Mac action game fans, the wait will soon be over: Destineer subsidiary
announced Tuesday that it will ship the long-awaited Mac conversion of Halo: Combat Evolved on December 3, 2003.
The Mac conversion of Halo has long been in development at the studios of Westlake Interactive. The Mac version was developed using the code created by Gearbox Software for its only recently-released Windows version of Halo. Both games, of course, descend from Microsoft business unit Bungie Studio’s legendary Xbox game.
Halo: Combat Evolved puts players in the role of the Master Chief, humanity’s last hope against an invading alien force known as The Covenant. Players engage enemy forces on foot, in vehicles, in the air and underneath the surface of an alien ring world.
Halo has had a long, storied, and for some, bitter history on the Mac platform. Code-named “Blam,” the game was first privately shown to members of the press at the 1999 Electronic Entertainment Exposition (E3) in Los Angeles, Calif. Later that summer, Halo took the keynote stage at Macworld Expo in New York City for its public debut.
Following Bungie’s sale to Microsoft, the decision was made to develop Halo exclusively for Microsoft’s then-in-development Xbox video game console. Halo has been a huge draw for the Xbox, selling more than 3 million units and considered by many critics to be one of the platform’s best titles.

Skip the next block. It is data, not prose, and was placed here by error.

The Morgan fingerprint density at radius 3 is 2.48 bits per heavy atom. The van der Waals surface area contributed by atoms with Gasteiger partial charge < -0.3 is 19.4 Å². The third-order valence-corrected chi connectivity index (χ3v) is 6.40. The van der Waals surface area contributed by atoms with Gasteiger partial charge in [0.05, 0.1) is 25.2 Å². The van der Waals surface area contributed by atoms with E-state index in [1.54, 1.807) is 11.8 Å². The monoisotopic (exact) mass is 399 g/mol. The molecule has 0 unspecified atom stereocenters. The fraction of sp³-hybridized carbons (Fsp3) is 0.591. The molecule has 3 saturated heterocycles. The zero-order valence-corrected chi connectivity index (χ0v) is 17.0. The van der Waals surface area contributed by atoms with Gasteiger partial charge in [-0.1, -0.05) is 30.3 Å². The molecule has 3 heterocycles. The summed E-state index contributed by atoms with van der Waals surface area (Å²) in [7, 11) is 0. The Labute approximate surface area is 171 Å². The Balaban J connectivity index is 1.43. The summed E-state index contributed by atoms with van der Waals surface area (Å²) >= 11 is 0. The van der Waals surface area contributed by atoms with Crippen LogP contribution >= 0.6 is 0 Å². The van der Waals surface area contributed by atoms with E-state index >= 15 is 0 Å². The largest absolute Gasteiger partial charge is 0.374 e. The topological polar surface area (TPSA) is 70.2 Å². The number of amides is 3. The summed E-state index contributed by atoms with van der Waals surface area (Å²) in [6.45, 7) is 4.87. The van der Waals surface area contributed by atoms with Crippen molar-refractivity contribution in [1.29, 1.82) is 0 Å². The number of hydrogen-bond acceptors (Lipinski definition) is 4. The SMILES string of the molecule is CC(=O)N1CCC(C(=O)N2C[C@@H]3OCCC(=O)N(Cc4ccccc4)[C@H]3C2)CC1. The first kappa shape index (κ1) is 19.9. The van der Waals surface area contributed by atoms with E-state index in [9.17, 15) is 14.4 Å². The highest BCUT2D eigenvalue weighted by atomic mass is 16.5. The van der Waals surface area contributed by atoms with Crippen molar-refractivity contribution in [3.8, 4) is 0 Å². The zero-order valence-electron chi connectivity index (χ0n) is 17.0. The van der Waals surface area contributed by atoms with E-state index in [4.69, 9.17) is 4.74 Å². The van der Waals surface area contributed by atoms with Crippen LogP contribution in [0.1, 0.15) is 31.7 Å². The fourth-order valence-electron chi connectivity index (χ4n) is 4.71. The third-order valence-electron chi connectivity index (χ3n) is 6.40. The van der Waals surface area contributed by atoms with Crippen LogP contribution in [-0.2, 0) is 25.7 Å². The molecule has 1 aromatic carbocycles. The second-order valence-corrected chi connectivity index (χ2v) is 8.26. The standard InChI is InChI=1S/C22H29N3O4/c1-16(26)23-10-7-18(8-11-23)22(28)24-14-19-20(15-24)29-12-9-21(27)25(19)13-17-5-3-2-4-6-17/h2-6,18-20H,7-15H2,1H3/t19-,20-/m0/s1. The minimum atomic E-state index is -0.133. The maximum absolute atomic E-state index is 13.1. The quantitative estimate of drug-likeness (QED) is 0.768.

All the while, Bungie made it clear that an earlier promise to develop the game for Mac and Windows still stood — much to the derision and outright denial of many Mac and PC gamers who said it would never happen. Even now, the game’s origins and its development as an Xbox title are likely to spawn discussion.
Gearbox re-developed Halo to be better suited to today’s high-end gaming PCs, and that effort has continued with the forthcoming Mac release. Mac gamers will be able to play at resolutions up to 1600 x 1200 pixels, and the game now sports online multiplayer features that enable Mac and PC gamers alike to participate in individual and team-based games.
“I haven’t had this much fun on a computer since I visited Madrigal with a few dwarves and a handful of Berserks,” said Destineer President Peter Tamte, in a nod to fans of Bungie’s “Myth” games.
Tamte, MacSoft’s original founder, was an executive vice president at Bungie at the time of the company’s sale to Microsoft — he then left to found Destineer, which is developing its own original games for Mac, Windows and video game consoles. Destineer, which published Mac game conversions under its “Bold” label, ultimately reacquired MacSoft this past year.
Final Mac system requirements for Halo: Combat Evolved are yet to be announced, and there’s still a dearth of information on MacSoft’s Web site. MacCentral will bring readers more details as they become available.